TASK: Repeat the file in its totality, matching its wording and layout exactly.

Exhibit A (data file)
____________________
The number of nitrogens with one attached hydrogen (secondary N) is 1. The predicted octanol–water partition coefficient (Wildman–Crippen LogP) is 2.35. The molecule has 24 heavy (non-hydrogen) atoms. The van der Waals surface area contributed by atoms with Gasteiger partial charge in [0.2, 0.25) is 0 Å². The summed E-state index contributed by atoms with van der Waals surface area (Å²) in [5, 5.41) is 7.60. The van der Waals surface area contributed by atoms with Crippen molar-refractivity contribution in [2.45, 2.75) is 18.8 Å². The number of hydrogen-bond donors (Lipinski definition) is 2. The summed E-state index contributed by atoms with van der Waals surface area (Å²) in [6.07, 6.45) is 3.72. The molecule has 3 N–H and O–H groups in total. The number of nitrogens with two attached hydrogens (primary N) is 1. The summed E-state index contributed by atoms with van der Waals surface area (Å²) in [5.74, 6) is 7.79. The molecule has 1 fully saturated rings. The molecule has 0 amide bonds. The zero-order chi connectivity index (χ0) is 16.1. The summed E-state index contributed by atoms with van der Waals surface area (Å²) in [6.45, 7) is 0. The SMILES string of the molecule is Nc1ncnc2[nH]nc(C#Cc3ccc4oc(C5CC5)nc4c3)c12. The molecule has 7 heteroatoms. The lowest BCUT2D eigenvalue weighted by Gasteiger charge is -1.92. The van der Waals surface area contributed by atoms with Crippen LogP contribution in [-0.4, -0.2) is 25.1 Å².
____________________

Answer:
The number of nitrogens with one attached hydrogen (secondary N) is 1. The predicted octanol–water partition coefficient (Wildman–Crippen LogP) is 2.35. The molecule has 24 heavy (non-hydrogen) atoms. The van der Waals surface area contributed by atoms with Gasteiger partial charge in [0.2, 0.25) is 0 Å². The summed E-state index contributed by atoms with van der Waals surface area (Å²) in [5, 5.41) is 7.60. The van der Waals surface area contributed by atoms with Crippen molar-refractivity contribution in [2.45, 2.75) is 18.8 Å². The number of hydrogen-bond donors (Lipinski definition) is 2. The summed E-state index contributed by atoms with van der Waals surface area (Å²) in [6.07, 6.45) is 3.72. The molecule has 3 N–H and O–H groups in total. The number of nitrogens with two attached hydrogens (primary N) is 1. The summed E-state index contributed by atoms with van der Waals surface area (Å²) in [5.74, 6) is 7.79. The molecule has 1 fully saturated rings. The molecule has 0 amide bonds. The zero-order chi connectivity index (χ0) is 16.1. The summed E-state index contributed by atoms with van der Waals surface area (Å²) in [6.45, 7) is 0. The SMILES string of the molecule is Nc1ncnc2[nH]nc(C#Cc3ccc4oc(C5CC5)nc4c3)c12. The molecule has 7 heteroatoms. The lowest BCUT2D eigenvalue weighted by Gasteiger charge is -1.92. The van der Waals surface area contributed by atoms with Crippen LogP contribution in [-0.4, -0.2) is 25.1 Å².